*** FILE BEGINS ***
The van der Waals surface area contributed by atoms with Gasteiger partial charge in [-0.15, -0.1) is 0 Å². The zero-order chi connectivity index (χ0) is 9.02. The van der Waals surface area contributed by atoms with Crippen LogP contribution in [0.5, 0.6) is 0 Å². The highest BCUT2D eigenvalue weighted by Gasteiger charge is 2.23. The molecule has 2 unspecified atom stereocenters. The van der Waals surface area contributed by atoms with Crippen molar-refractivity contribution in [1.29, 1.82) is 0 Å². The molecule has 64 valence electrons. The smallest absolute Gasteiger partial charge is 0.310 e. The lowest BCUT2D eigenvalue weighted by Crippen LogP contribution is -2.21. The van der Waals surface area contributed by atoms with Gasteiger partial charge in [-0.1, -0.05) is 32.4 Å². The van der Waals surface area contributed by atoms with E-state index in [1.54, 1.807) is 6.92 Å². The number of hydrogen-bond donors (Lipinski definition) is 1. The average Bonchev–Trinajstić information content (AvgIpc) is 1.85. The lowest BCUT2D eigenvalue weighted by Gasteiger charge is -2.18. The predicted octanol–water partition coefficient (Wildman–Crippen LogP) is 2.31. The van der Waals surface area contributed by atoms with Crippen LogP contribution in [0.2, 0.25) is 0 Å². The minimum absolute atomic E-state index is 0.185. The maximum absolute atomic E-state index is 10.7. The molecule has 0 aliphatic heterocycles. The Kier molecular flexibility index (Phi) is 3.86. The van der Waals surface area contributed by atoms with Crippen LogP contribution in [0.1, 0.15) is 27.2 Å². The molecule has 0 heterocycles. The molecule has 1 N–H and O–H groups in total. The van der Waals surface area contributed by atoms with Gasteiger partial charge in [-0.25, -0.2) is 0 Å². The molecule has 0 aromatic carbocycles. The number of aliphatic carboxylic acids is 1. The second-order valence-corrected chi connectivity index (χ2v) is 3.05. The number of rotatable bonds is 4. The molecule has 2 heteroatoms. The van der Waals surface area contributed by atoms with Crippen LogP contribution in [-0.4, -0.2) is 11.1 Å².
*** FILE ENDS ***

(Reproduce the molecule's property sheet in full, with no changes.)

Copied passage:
The van der Waals surface area contributed by atoms with Gasteiger partial charge in [-0.15, -0.1) is 0 Å². The zero-order chi connectivity index (χ0) is 9.02. The van der Waals surface area contributed by atoms with Crippen LogP contribution in [0.5, 0.6) is 0 Å². The highest BCUT2D eigenvalue weighted by Gasteiger charge is 2.23. The molecule has 2 unspecified atom stereocenters. The van der Waals surface area contributed by atoms with Crippen molar-refractivity contribution in [1.29, 1.82) is 0 Å². The molecule has 64 valence electrons. The smallest absolute Gasteiger partial charge is 0.310 e. The lowest BCUT2D eigenvalue weighted by Crippen LogP contribution is -2.21. The van der Waals surface area contributed by atoms with Gasteiger partial charge in [-0.1, -0.05) is 32.4 Å². The van der Waals surface area contributed by atoms with E-state index in [1.54, 1.807) is 6.92 Å². The number of hydrogen-bond donors (Lipinski definition) is 1. The average Bonchev–Trinajstić information content (AvgIpc) is 1.85. The lowest BCUT2D eigenvalue weighted by Gasteiger charge is -2.18. The predicted octanol–water partition coefficient (Wildman–Crippen LogP) is 2.31. The van der Waals surface area contributed by atoms with Crippen LogP contribution in [0.2, 0.25) is 0 Å². The minimum absolute atomic E-state index is 0.185. The maximum absolute atomic E-state index is 10.7. The molecule has 0 aliphatic heterocycles. The Kier molecular flexibility index (Phi) is 3.86. The van der Waals surface area contributed by atoms with Crippen LogP contribution in [0.1, 0.15) is 27.2 Å². The molecule has 0 heterocycles. The molecule has 1 N–H and O–H groups in total. The van der Waals surface area contributed by atoms with Gasteiger partial charge in [-0.25, -0.2) is 0 Å². The molecule has 0 aromatic carbocycles. The number of aliphatic carboxylic acids is 1. The second-order valence-corrected chi connectivity index (χ2v) is 3.05. The number of rotatable bonds is 4. The molecule has 2 heteroatoms. The van der Waals surface area contributed by atoms with Crippen LogP contribution in [-0.4, -0.2) is 11.1 Å².